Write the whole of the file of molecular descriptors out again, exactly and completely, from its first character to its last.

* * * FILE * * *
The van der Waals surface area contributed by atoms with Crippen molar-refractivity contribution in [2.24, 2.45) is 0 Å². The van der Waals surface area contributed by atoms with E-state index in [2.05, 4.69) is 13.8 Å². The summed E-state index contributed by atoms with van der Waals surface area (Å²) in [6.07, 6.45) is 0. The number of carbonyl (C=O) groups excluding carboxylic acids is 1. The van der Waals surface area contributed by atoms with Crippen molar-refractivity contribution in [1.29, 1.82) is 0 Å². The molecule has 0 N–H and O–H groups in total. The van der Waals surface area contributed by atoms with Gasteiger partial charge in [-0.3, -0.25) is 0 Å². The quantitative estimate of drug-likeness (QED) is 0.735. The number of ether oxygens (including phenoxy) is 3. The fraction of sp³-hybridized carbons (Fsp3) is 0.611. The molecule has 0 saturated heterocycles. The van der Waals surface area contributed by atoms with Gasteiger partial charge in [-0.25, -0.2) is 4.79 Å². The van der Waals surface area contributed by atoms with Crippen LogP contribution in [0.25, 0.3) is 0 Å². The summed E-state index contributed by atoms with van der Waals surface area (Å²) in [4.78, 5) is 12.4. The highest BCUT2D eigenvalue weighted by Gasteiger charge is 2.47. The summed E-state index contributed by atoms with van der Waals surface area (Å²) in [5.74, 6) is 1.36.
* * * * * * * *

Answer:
The van der Waals surface area contributed by atoms with Crippen molar-refractivity contribution in [2.24, 2.45) is 0 Å². The van der Waals surface area contributed by atoms with E-state index in [2.05, 4.69) is 13.8 Å². The summed E-state index contributed by atoms with van der Waals surface area (Å²) in [6.07, 6.45) is 0. The number of carbonyl (C=O) groups excluding carboxylic acids is 1. The van der Waals surface area contributed by atoms with Crippen molar-refractivity contribution in [1.29, 1.82) is 0 Å². The molecule has 0 N–H and O–H groups in total. The van der Waals surface area contributed by atoms with Gasteiger partial charge in [-0.3, -0.25) is 0 Å². The quantitative estimate of drug-likeness (QED) is 0.735. The number of ether oxygens (including phenoxy) is 3. The fraction of sp³-hybridized carbons (Fsp3) is 0.611. The molecule has 0 saturated heterocycles. The van der Waals surface area contributed by atoms with Gasteiger partial charge in [-0.25, -0.2) is 4.79 Å². The van der Waals surface area contributed by atoms with Crippen LogP contribution in [0.25, 0.3) is 0 Å². The summed E-state index contributed by atoms with van der Waals surface area (Å²) in [4.78, 5) is 12.4. The highest BCUT2D eigenvalue weighted by Gasteiger charge is 2.47. The summed E-state index contributed by atoms with van der Waals surface area (Å²) in [5.74, 6) is 1.36.